It looks like it will be an engaging two-day event. I’m looking forward to meeting many leaders in the local Philly and broader FOSS (Free and Open Source Software) technology community and getting to downtown Philly for some out of the office learning and networking.

While I’m mentioning events, for those who do not know, I moderate the Q&A for the first Wednesday of the month meeting of the Philadelphia Linux User’s Group (PLUG) which will be on “Functional Programming Using Haskell” this month. It is going to be a busy week! If you plan to attend either event, I’ll see you there.

How and why contributing to FOSS can benefit your organization

Tuesday, March 30th, 2010

By Elizabeth Krumbach

At first glance, the ecosystem in the Free and Open Source Software (FOSS) world can seem a bit complicated. There are several ways to get software: project websites where you can download it directly, use a software management tool that your Linux distribution provides, or you may also be able to install a Linux distribution that includes everything you need right out of the box! Once you understand this ecosystem, you can find where your contributions would be most useful, and why contributing is beneficial to your organization and the FOSS community.

So, where does this all begin? FOSS often originates with a project which maintains the source code for the software and provides its own development and support infrastructure.

A Linux distribution is a carefully culled collection of software from these upstream projects which makes a complete operating system and even includes a lot of application software. This collection of software is tested and prepared to run securely and maintainably together. Debian is built upon this model.

Some distributions of Linux use Debian as a source project unto itself. There are a number of Linux distributions based on Debian, including the popular KNOPPIX and Ubuntu distributions. Being “based on Debian” can mean several things, but it primarily means they draw from the software repository at some point in the release cycle, and they use the Advanced Packaging Tool (apt) to manage this software. In these cases Debian is an intermediary between the original FOSS project and the “children” distributions which may also pull from original software projects to expand upon what Debian provides to target their particular focus.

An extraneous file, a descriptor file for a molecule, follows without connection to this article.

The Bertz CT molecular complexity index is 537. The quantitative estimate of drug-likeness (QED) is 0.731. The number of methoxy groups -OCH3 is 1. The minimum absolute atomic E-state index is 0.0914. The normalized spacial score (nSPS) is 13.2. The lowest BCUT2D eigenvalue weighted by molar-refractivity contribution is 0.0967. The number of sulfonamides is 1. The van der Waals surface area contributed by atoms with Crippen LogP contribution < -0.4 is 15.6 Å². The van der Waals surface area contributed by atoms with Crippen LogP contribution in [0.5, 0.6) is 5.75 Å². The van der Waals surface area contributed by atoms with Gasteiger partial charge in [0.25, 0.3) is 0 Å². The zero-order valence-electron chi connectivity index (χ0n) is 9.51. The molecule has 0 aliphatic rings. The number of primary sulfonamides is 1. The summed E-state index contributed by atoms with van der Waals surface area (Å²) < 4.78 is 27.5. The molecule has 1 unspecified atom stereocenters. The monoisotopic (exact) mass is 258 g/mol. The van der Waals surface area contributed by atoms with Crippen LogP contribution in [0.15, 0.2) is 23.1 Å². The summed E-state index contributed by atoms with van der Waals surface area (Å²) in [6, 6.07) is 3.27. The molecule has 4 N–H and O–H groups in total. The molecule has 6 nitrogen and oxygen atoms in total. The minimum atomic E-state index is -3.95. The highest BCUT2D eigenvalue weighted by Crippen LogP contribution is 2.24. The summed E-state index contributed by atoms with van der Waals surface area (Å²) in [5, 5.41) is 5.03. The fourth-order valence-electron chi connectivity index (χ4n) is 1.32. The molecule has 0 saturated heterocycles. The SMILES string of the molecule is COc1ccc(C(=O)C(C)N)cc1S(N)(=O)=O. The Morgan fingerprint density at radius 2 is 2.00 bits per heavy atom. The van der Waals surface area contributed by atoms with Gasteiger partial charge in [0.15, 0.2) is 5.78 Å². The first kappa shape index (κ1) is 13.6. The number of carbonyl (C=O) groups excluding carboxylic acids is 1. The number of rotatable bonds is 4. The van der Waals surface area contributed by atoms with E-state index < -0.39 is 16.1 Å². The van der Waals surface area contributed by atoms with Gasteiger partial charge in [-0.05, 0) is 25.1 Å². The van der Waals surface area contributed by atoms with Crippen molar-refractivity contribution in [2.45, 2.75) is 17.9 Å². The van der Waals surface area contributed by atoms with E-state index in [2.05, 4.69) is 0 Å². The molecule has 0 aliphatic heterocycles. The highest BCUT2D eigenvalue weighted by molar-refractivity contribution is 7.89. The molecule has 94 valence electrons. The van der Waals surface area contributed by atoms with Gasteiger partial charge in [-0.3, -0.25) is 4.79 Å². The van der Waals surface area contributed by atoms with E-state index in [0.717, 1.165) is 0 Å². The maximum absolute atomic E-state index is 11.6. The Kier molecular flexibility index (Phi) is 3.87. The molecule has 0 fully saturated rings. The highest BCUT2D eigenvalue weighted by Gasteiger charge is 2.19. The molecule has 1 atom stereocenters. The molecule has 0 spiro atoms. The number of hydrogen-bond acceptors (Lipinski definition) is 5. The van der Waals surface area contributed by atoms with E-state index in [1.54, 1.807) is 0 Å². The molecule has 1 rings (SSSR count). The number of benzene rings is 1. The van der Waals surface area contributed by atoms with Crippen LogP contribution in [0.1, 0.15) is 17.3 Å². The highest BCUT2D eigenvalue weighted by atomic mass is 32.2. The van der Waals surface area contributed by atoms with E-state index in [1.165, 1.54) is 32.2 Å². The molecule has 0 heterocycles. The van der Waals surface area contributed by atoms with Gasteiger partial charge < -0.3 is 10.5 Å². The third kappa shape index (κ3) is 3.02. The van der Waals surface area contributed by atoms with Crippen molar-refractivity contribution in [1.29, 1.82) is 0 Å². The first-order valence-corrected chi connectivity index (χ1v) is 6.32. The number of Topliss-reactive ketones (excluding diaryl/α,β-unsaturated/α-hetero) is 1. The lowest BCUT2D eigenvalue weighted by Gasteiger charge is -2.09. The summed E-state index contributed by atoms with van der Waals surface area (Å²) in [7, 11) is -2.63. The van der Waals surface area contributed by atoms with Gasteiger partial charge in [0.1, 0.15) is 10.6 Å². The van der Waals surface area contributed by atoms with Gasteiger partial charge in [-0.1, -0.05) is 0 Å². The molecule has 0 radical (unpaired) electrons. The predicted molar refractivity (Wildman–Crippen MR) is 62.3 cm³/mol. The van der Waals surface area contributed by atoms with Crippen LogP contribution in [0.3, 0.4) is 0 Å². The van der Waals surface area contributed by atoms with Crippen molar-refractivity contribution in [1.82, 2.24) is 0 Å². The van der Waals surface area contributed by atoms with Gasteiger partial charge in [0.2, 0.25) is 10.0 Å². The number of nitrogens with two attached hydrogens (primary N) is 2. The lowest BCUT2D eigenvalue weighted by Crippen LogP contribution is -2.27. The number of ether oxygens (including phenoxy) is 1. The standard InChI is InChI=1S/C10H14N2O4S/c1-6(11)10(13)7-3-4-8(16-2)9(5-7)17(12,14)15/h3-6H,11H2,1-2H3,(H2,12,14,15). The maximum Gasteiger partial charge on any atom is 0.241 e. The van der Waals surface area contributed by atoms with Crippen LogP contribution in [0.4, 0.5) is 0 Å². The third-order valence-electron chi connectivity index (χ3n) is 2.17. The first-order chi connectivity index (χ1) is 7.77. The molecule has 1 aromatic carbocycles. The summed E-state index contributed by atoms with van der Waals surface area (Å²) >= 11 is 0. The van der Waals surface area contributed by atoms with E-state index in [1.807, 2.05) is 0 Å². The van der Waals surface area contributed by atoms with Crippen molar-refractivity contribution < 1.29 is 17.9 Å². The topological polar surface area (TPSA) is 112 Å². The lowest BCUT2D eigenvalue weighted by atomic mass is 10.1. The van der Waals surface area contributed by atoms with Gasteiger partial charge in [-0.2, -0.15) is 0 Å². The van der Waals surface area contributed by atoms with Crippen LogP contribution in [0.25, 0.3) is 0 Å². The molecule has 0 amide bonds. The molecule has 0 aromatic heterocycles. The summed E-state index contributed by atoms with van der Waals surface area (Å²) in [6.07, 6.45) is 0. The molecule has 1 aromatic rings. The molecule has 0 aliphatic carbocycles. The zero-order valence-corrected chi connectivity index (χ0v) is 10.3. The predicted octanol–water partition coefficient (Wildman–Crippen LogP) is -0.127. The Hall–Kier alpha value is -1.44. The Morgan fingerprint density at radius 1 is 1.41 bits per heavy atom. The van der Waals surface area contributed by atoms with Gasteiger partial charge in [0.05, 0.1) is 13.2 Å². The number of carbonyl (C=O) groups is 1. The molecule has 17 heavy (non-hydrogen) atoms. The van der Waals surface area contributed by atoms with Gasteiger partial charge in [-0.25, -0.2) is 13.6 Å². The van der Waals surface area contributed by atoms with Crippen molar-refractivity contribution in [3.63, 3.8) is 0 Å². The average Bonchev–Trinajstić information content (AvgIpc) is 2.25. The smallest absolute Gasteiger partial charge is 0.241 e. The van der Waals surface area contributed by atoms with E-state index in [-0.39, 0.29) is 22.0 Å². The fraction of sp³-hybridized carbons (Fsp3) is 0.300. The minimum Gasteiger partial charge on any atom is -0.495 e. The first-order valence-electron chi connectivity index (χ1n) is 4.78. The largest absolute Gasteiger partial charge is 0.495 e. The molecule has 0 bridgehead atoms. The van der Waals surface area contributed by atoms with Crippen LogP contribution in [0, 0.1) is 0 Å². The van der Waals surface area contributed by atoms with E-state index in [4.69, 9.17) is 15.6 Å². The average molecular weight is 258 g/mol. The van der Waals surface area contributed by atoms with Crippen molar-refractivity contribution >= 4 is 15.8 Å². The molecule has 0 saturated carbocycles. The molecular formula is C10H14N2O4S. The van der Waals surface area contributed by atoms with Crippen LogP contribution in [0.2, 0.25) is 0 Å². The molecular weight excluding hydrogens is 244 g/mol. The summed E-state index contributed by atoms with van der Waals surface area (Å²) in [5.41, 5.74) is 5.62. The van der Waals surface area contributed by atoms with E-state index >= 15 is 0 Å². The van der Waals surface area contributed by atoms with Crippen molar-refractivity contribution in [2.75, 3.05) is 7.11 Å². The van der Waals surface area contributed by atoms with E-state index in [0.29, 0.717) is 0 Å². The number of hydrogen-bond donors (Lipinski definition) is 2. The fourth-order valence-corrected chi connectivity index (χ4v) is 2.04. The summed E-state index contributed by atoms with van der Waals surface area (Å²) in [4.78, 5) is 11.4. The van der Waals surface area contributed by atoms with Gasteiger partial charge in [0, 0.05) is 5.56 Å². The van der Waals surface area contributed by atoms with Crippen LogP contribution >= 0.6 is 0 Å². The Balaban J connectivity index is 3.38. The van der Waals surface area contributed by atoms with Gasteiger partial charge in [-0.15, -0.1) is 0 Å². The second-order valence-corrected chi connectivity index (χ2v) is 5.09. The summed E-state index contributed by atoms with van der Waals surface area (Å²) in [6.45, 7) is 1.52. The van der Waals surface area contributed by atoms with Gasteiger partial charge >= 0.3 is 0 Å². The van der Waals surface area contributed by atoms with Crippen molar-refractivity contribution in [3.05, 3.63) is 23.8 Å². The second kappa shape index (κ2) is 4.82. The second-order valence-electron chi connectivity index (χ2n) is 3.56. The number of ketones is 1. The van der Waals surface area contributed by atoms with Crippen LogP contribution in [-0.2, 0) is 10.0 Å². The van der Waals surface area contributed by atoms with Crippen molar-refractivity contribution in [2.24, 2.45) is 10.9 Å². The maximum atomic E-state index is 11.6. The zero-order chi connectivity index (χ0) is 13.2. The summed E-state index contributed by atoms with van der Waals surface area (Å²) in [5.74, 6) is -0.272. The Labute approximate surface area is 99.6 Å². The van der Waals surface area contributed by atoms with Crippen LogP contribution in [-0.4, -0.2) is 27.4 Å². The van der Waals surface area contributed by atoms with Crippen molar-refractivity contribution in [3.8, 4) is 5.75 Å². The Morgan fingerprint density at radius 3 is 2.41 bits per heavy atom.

So where in this software ecosystem should your organization contribute? Why would your organization choose to contribute to Debian rather than to the original project (“upstream” of Debian) or a project like Ubuntu (“downstream” of Debian)? It really depends on your goals.

If your organization is interested in using FOSS in a way which requires rapid development, new and diverse features released quickly, or specializations that the distribution may not easily support, you will probably want to work directly on the upstream project. Frequently this requires programming experience, but many projects need other kinds of help such as bug reports in the form of feature requests which they may be able to satisfy in later releases. In these cases, contributing to development in these projects directly is the best way to meet your needs in using and building upon the software.